MUSCAT: Amendments put forward in the foreign investment law will boost investment opportunities and act as a catalyst for the Sultanate’s economy, according to businessmen and officials.
“If the government is going to ease the foreign investment law, it would be a boon for investors. Now, we face many hurdles, especially in finalising investment procedures. If the ministry of commerce and industry is going to have the final say, then half of our work will be done,” Anvwar Al Balushi, chairman of Anvwar Asian Investment Group, said.
Further, the Ministry of Commerce and Industry has announced amendments to the draft foreign investment law, including revocation of the mandatory registration licence, the requirements for general local ownership, and a requirement for a minimum investment of OMR150,000.
The ministry said that the bill clarifies organisational responsibilities regarding foreign investments and provides further openness for investment.
Welcoming the move, a top official from the Oman Chamber of Commerce and Industry (OCCI) said that Oman needs large global investors, and easing the law will assist the economy.
“At present, small and medium investors are coming to Oman. They are welcome. However, real change will happen only when big investors arrive in Oman,” said Mohammed Hassan Al Ansi from OCCI.
“Openness will help the economy. But at the same time, local investors also have to be protected,” Al Ansi added.
Meanwhile, Abu Anwar Al Raisi, a government employee, said that since the law is still a draft, it is not known whether this is a good move.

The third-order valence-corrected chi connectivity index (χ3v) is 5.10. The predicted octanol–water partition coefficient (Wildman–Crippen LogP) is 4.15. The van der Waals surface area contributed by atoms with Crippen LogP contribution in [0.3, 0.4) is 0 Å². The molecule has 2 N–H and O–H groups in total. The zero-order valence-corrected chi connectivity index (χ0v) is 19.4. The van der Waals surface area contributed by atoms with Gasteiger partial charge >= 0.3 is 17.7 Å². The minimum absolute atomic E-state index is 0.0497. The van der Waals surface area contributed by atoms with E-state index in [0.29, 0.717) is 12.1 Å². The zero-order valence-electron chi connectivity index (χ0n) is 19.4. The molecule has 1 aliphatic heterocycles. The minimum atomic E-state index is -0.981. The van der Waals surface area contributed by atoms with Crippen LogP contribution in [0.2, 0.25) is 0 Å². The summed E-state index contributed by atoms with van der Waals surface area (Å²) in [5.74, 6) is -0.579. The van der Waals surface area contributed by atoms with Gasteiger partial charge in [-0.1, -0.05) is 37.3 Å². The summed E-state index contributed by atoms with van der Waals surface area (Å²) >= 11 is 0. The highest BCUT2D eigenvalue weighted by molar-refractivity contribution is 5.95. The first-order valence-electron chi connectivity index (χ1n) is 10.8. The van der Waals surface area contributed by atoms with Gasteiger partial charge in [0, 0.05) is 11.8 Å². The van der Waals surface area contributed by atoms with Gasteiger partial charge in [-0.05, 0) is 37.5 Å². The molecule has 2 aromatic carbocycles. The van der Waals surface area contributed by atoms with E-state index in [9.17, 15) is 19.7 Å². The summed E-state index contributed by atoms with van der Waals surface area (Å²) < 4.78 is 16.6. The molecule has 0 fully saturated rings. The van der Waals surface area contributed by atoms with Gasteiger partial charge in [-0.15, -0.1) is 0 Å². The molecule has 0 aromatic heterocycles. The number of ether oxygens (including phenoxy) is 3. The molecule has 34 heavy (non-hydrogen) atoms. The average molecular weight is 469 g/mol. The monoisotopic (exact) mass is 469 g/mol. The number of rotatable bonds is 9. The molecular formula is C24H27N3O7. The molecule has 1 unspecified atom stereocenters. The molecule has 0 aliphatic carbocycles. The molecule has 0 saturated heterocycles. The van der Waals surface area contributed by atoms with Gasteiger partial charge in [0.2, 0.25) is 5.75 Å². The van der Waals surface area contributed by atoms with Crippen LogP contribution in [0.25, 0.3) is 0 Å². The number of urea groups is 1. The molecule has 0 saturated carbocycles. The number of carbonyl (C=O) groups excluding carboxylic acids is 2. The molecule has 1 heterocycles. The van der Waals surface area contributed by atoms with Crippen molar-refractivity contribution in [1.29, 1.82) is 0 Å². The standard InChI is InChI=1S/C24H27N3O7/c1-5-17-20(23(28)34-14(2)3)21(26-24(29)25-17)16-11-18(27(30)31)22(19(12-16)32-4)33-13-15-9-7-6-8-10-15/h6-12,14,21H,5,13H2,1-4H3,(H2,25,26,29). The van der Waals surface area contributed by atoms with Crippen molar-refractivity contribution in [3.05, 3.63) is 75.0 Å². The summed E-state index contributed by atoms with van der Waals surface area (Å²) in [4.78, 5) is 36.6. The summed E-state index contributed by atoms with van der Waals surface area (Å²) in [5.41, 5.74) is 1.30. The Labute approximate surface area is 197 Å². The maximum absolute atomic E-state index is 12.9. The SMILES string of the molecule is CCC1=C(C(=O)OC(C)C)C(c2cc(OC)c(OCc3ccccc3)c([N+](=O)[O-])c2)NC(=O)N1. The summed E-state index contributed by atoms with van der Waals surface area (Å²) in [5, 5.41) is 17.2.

“It has to go through a trial phase at first to determine what the outcome will be. Only then will we know if the law is feasible,” Al Raisi added.
The draft law is aimed at achieving certain goals by replacing the existing foreign investment capital law with clear regulations thatreflect international standards,as well as the Sultanate’s international obligations to the International Trade Organization, bilateral agreements and GCC agreements.
The ministry has said that the licensing general requirements will be in place and the government will hold the prerogatives forenlisting the investment areas that are allowed for foreign investors, as well as ensuring the fundamental rights of investors, in line with international regulations.
The ministry has also said that the draft investment law will contribute to the transferring of incentives to the private tax and customs law, after a comprehensive review removes provisions relating to the incentives of the investment law, while continuing to be regulated by the system.
“When the government aligns the foreign investment law according to global standards, it will ease the situation and help investors to grow and also to contribute their part to the country’s economy,” remarked Mohammed Bhuiyan, an investor.